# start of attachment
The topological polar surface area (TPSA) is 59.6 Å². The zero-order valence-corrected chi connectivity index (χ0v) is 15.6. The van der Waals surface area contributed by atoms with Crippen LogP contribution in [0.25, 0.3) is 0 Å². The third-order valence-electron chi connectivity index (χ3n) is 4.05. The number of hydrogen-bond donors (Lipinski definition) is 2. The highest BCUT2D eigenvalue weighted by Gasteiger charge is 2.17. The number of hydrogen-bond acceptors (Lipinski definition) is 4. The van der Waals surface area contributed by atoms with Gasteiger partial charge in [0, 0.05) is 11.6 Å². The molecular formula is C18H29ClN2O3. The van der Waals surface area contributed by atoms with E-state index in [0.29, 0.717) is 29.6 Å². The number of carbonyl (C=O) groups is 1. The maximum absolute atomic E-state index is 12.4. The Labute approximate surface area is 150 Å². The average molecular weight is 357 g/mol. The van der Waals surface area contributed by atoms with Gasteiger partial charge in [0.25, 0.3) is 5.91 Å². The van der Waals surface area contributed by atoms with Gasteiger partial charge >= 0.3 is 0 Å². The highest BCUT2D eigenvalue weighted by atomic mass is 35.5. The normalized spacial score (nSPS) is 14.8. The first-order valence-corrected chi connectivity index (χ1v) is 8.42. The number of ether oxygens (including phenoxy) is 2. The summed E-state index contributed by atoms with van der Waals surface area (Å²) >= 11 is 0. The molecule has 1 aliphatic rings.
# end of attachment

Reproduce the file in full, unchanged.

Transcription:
The topological polar surface area (TPSA) is 59.6 Å². The zero-order valence-corrected chi connectivity index (χ0v) is 15.6. The van der Waals surface area contributed by atoms with Crippen LogP contribution in [0.25, 0.3) is 0 Å². The third-order valence-electron chi connectivity index (χ3n) is 4.05. The number of hydrogen-bond donors (Lipinski definition) is 2. The highest BCUT2D eigenvalue weighted by Gasteiger charge is 2.17. The number of hydrogen-bond acceptors (Lipinski definition) is 4. The van der Waals surface area contributed by atoms with Gasteiger partial charge in [0, 0.05) is 11.6 Å². The molecular formula is C18H29ClN2O3. The van der Waals surface area contributed by atoms with E-state index in [0.29, 0.717) is 29.6 Å². The number of carbonyl (C=O) groups is 1. The maximum absolute atomic E-state index is 12.4. The Labute approximate surface area is 150 Å². The average molecular weight is 357 g/mol. The van der Waals surface area contributed by atoms with Gasteiger partial charge in [0.25, 0.3) is 5.91 Å². The van der Waals surface area contributed by atoms with Gasteiger partial charge >= 0.3 is 0 Å². The highest BCUT2D eigenvalue weighted by atomic mass is 35.5. The normalized spacial score (nSPS) is 14.8. The first-order valence-corrected chi connectivity index (χ1v) is 8.42. The number of ether oxygens (including phenoxy) is 2. The summed E-state index contributed by atoms with van der Waals surface area (Å²) >= 11 is 0. The molecule has 1 aliphatic rings.